We manage our business in two segments, Property and Casualty ("P&C") and Accident and Health ("A&H"), and conduct business primarily through our twenty-two regulated domestic insurance subsidiaries:
Property and Casualty:
Accident and Health:
Our insurance subsidiaries have an "A-" (Excellent) group rating by A.M. Best Company, Inc. ("A.M. Best"). On July 9, 2020, A.M. Best placed us and our subsidiaries under review with positive implications. We currently conduct a limited amount of business outside the United States, primarily in Bermuda.
Two of our wholly-owned subsidiaries are management companies that act as attorneys-in-fact for Adirondack Insurance Exchange, a New York reciprocal insurer, and New Jersey Skylands Insurance Association, a New Jersey reciprocal insurer (together with Mountain Valley Indemnity Company, a subsidiary of Adirondack Insurance Exchange, the "Reciprocal Exchanges" or "Exchanges"). We do not own the Reciprocal Exchanges but are paid a fee to manage their business operations through our wholly-owned management companies. The Reciprocal Exchanges are included in our P&C segment.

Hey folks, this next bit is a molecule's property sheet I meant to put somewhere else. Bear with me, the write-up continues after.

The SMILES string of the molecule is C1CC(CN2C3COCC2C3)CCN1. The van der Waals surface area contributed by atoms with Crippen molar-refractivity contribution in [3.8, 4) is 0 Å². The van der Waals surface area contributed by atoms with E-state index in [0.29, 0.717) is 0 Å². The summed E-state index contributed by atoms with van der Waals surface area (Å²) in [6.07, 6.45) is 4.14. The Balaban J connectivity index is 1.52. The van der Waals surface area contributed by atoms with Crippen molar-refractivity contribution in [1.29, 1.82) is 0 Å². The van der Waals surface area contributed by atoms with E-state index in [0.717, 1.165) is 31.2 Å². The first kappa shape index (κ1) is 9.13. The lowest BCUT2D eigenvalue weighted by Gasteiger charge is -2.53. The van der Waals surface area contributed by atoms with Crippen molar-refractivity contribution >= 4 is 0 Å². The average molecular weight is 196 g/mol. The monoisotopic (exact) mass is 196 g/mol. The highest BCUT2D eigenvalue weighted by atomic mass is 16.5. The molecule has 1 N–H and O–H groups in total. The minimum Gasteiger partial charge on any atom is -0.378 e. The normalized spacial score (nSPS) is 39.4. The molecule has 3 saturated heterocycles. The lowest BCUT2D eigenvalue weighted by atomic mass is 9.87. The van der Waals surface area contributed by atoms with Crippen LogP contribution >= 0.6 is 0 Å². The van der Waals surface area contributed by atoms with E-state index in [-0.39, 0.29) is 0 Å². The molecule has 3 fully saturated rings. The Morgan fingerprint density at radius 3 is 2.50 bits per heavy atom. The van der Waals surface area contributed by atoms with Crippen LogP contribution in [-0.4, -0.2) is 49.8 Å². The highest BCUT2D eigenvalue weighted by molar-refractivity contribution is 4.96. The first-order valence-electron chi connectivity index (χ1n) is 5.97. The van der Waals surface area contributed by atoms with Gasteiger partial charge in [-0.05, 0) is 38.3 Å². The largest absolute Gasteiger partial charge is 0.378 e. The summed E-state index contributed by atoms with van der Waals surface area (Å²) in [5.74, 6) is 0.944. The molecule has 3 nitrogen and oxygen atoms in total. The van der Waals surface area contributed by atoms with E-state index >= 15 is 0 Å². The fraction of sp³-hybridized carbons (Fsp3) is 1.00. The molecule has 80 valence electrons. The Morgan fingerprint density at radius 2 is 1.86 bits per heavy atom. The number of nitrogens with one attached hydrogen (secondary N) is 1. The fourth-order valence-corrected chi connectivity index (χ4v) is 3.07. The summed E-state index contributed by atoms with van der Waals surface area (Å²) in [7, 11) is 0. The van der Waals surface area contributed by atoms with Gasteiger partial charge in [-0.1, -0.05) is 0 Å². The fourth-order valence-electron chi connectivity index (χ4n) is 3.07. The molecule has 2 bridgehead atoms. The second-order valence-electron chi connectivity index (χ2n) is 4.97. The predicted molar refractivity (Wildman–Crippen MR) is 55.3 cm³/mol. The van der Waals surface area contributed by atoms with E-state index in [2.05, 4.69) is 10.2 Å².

The operating results of insurance companies are subject to quarterly and yearly fluctuations due to the effect of competition on pricing, the frequency and severity of losses, the effect of weather and natural disasters on losses, general economic conditions, the general regulatory environment in states in which an insurer operates, state regulation of premium rates, changes in fair value of investments, and other factors such as changes in tax laws. The industry has been highly cyclical with periods of high premium rates and shortages of underwriting capacity followed by periods of severe price competition and excess capacity. While these cycles can have a large impact on a company's ability to grow and retain business, we have sought to focus on niche markets and regions where we are able to maintain premium rates at generally consistent levels and maintain underwriting discipline throughout these cycles. We believe that the nature of our insurance products, including their relatively low limits, the relatively short duration of time between when claims are reported and when they are settled, and the broad geographic distribution of our customers, have allowed us to grow and retain our business throughout these cycles. Also, we have limited